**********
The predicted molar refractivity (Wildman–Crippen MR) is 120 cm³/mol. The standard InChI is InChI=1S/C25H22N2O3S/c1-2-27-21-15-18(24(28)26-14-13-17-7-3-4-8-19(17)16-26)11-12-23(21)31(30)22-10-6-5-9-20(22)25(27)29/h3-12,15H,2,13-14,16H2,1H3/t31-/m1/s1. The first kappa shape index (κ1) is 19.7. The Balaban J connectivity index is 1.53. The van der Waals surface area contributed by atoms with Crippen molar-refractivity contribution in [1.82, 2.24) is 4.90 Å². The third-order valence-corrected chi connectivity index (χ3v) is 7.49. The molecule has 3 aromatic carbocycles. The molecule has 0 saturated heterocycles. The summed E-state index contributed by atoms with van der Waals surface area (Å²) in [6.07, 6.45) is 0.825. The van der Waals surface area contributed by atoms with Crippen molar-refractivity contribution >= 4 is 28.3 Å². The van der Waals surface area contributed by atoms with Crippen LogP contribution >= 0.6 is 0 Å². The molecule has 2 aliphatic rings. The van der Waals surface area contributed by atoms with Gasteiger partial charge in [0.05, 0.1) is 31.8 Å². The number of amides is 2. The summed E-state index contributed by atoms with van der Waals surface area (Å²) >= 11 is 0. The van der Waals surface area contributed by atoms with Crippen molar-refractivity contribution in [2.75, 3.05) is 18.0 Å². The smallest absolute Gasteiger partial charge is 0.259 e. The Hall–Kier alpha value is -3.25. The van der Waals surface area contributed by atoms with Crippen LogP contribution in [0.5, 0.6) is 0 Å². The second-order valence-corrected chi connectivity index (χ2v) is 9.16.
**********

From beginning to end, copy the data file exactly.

The predicted molar refractivity (Wildman–Crippen MR) is 120 cm³/mol. The standard InChI is InChI=1S/C25H22N2O3S/c1-2-27-21-15-18(24(28)26-14-13-17-7-3-4-8-19(17)16-26)11-12-23(21)31(30)22-10-6-5-9-20(22)25(27)29/h3-12,15H,2,13-14,16H2,1H3/t31-/m1/s1. The first kappa shape index (κ1) is 19.7. The Balaban J connectivity index is 1.53. The van der Waals surface area contributed by atoms with Crippen molar-refractivity contribution in [1.82, 2.24) is 4.90 Å². The third-order valence-corrected chi connectivity index (χ3v) is 7.49. The molecule has 3 aromatic carbocycles. The molecule has 0 saturated heterocycles. The summed E-state index contributed by atoms with van der Waals surface area (Å²) in [6.07, 6.45) is 0.825. The van der Waals surface area contributed by atoms with Crippen molar-refractivity contribution >= 4 is 28.3 Å². The van der Waals surface area contributed by atoms with Crippen LogP contribution >= 0.6 is 0 Å². The molecule has 2 aliphatic rings. The van der Waals surface area contributed by atoms with Gasteiger partial charge in [0.05, 0.1) is 31.8 Å². The number of amides is 2. The summed E-state index contributed by atoms with van der Waals surface area (Å²) >= 11 is 0. The van der Waals surface area contributed by atoms with Crippen molar-refractivity contribution in [2.75, 3.05) is 18.0 Å². The smallest absolute Gasteiger partial charge is 0.259 e. The Hall–Kier alpha value is -3.25. The van der Waals surface area contributed by atoms with Crippen LogP contribution in [0.5, 0.6) is 0 Å². The second-order valence-corrected chi connectivity index (χ2v) is 9.16.